With its charred neon signboard still hanging on to the building as a reminder of that chaotic day, Bambino Cinema will open its doors for the public on Eidul Azha, a month after it was set on fire by a mob during riots against the anti-Islam movie, its owners said on Thursday.
The decision was made to cater to the needs of people who flood the cinemas in the thousands during the holidays as they cannot afford other expensive entertainment venues, said Adeel Imtiaz, the CEO. “We are trying to stand on our feet again. The public will come. I know they will,” he said, during a press conference to mark the re-launch, which had appeared uncertain a few weeks back. “The government, the authorities and the officials have done nothing for us. We have tried to put back the pieces ourselves.”
The cracking sting of wood varnish hung in the lobby as workers painted the wall and fixed the interior. “Up till now we have spent Rs5 million on the internal fixtures, the sound system and the projector,” Imtiaz said.
The badly damaged exterior requires millions of rupees in investment, something that the owners say they cannot afford.
On September 21, a mob went on a rampage damaging public and private property. At least six cinema theatres were gutted, including Bambino, Nishat, Capri and Prince – all popular with people who don’t frequent the new multiplexes where tickets are Rs350 and above.
Bambino’s place in history is unique. Founded by Hakim Ali Zardari, the father of President Asif Ali Zardari, in 1963, it was inaugurated by Pakistan People’s Party (PPP) founder Zulfikar Ali Bhutto. Adeel smiled when the fact was raised during the press conference. “Yes, it is part of his (Zardari’s) history as well. But he did not call us or sent any representative to see how the place was doing.”
The Indian movie ‘Rush’ will be showing during Eid. Lollywood’s Sher Dil is also lined up along with James Bond’s ‘Skyfall’. “There is nothing more I want than to show a Pakistani movie first. However, we have to do what the public wants.”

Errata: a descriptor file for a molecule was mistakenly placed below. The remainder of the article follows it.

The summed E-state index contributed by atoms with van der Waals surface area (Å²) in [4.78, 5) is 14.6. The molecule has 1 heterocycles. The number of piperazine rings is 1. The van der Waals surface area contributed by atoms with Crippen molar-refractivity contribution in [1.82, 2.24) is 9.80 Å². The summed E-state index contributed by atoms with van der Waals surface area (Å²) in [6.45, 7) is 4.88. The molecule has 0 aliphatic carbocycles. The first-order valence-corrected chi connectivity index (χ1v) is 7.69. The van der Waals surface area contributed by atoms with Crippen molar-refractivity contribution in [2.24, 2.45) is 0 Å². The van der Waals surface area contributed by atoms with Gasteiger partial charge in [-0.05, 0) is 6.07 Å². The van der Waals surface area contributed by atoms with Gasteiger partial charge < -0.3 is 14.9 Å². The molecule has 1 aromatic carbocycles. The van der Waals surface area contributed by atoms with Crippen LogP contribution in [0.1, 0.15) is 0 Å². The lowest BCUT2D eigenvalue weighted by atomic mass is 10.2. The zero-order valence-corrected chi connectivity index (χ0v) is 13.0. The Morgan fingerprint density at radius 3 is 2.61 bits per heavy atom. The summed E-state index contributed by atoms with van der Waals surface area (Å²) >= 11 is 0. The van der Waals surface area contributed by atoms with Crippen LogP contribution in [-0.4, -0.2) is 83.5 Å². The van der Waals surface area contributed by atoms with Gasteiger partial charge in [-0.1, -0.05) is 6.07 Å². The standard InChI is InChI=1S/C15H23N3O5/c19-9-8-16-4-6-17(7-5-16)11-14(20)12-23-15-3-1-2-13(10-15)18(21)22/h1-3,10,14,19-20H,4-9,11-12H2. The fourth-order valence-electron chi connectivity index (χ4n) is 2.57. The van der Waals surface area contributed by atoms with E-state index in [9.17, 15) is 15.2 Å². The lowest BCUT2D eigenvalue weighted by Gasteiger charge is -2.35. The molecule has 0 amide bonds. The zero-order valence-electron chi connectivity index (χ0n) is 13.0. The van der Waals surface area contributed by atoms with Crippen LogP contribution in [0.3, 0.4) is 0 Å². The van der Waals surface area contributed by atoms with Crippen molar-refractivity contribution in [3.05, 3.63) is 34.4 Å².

One would have thought that after such a disaster, Bambino would have reopened with fanfare. But that won’t be the case. Sewerage still clogs the road outside that is choked by traffic almost all the time.
“This place is for the masses. The 900 seats here are filled by people who pay Rs60 at the most to buy a ticket,” Adeel said as he took reporters on a tour of the building. “I wish I could do something about the cleanliness around the building. That is the job of the municipal authority.”
Seats in the hall were burned and over 200 of them are being replaced.
Adeel said the new cinemas, which were offering 3D movies were for a different customer. “All such cinemas are coming up in shopping malls. Our theatre is on the roadside.”
Even before the fire devastated the cinema, Bambino was struggling to woo customers with just a handful of good movies to offer. “That is not exactly correct. We were making a comeback. I showed Raaz 3 and it was success,” said Imtiaz.
On Sir Agha Khan Road, many people stop for a while to take a look at the damaged facade, pointing to the billboard featuring Rush in front of the naked windows.
There is little excitement among the staff. “To be honest, I can only hope for a good response. The law and order situation in this city and so many other problems have changed everything over the year,” said Adeel. “Well, we have taken the risk. Now let’s wait and see!”
Published in The Express Tribune, October 26th, 2012.